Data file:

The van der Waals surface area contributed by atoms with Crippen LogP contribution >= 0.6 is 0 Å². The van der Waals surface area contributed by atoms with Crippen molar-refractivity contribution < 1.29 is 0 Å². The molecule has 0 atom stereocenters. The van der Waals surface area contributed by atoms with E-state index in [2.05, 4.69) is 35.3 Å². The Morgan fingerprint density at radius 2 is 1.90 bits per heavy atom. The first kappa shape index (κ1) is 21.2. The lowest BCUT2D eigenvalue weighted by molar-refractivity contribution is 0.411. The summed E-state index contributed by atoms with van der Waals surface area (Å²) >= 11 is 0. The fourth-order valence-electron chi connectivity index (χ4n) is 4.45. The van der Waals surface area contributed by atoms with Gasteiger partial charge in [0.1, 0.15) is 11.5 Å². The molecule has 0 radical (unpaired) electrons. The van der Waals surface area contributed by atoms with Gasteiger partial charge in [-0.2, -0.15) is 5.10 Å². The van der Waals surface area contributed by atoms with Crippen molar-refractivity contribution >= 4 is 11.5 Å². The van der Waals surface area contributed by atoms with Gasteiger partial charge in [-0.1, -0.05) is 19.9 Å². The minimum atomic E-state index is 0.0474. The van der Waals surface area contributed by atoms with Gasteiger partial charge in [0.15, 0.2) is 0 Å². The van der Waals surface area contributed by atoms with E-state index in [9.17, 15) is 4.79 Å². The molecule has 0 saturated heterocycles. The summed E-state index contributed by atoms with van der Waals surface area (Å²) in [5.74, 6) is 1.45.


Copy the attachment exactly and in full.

The van der Waals surface area contributed by atoms with Crippen LogP contribution >= 0.6 is 0 Å². The van der Waals surface area contributed by atoms with Crippen molar-refractivity contribution < 1.29 is 0 Å². The molecule has 0 atom stereocenters. The van der Waals surface area contributed by atoms with E-state index in [2.05, 4.69) is 35.3 Å². The Morgan fingerprint density at radius 2 is 1.90 bits per heavy atom. The first kappa shape index (κ1) is 21.2. The lowest BCUT2D eigenvalue weighted by molar-refractivity contribution is 0.411. The summed E-state index contributed by atoms with van der Waals surface area (Å²) >= 11 is 0. The fourth-order valence-electron chi connectivity index (χ4n) is 4.45. The van der Waals surface area contributed by atoms with Gasteiger partial charge in [0.1, 0.15) is 11.5 Å². The molecule has 0 radical (unpaired) electrons. The van der Waals surface area contributed by atoms with Gasteiger partial charge in [-0.2, -0.15) is 5.10 Å². The van der Waals surface area contributed by atoms with Crippen molar-refractivity contribution >= 4 is 11.5 Å². The van der Waals surface area contributed by atoms with Gasteiger partial charge in [-0.1, -0.05) is 19.9 Å². The minimum atomic E-state index is 0.0474. The van der Waals surface area contributed by atoms with Gasteiger partial charge in [0.15, 0.2) is 0 Å². The van der Waals surface area contributed by atoms with E-state index in [9.17, 15) is 4.79 Å². The molecule has 0 saturated heterocycles. The summed E-state index contributed by atoms with van der Waals surface area (Å²) in [5.74, 6) is 1.45.